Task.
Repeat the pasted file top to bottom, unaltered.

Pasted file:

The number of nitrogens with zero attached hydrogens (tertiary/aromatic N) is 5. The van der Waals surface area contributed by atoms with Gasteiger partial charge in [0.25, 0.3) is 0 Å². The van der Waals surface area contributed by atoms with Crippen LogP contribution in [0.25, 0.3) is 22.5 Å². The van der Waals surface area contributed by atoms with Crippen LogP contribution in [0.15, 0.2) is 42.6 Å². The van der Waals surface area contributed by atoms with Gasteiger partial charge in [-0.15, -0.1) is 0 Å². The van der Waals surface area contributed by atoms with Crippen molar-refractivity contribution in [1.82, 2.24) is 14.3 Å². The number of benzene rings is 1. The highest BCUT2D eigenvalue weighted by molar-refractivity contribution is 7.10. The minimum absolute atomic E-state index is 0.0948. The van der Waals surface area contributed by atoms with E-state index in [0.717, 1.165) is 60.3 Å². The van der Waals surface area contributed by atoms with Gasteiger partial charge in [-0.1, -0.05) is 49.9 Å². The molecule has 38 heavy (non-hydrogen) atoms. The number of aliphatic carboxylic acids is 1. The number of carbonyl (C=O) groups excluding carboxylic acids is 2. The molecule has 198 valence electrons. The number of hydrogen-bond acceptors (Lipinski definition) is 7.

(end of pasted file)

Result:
The number of nitrogens with zero attached hydrogens (tertiary/aromatic N) is 5. The van der Waals surface area contributed by atoms with Gasteiger partial charge in [0.25, 0.3) is 0 Å². The van der Waals surface area contributed by atoms with Crippen LogP contribution in [0.25, 0.3) is 22.5 Å². The van der Waals surface area contributed by atoms with Crippen LogP contribution in [0.15, 0.2) is 42.6 Å². The van der Waals surface area contributed by atoms with Gasteiger partial charge in [-0.15, -0.1) is 0 Å². The van der Waals surface area contributed by atoms with Crippen molar-refractivity contribution in [1.82, 2.24) is 14.3 Å². The number of benzene rings is 1. The highest BCUT2D eigenvalue weighted by molar-refractivity contribution is 7.10. The minimum absolute atomic E-state index is 0.0948. The van der Waals surface area contributed by atoms with E-state index in [0.717, 1.165) is 60.3 Å². The van der Waals surface area contributed by atoms with Gasteiger partial charge in [-0.1, -0.05) is 49.9 Å². The molecule has 38 heavy (non-hydrogen) atoms. The number of aliphatic carboxylic acids is 1. The number of carbonyl (C=O) groups excluding carboxylic acids is 2. The molecule has 198 valence electrons. The number of hydrogen-bond acceptors (Lipinski definition) is 7.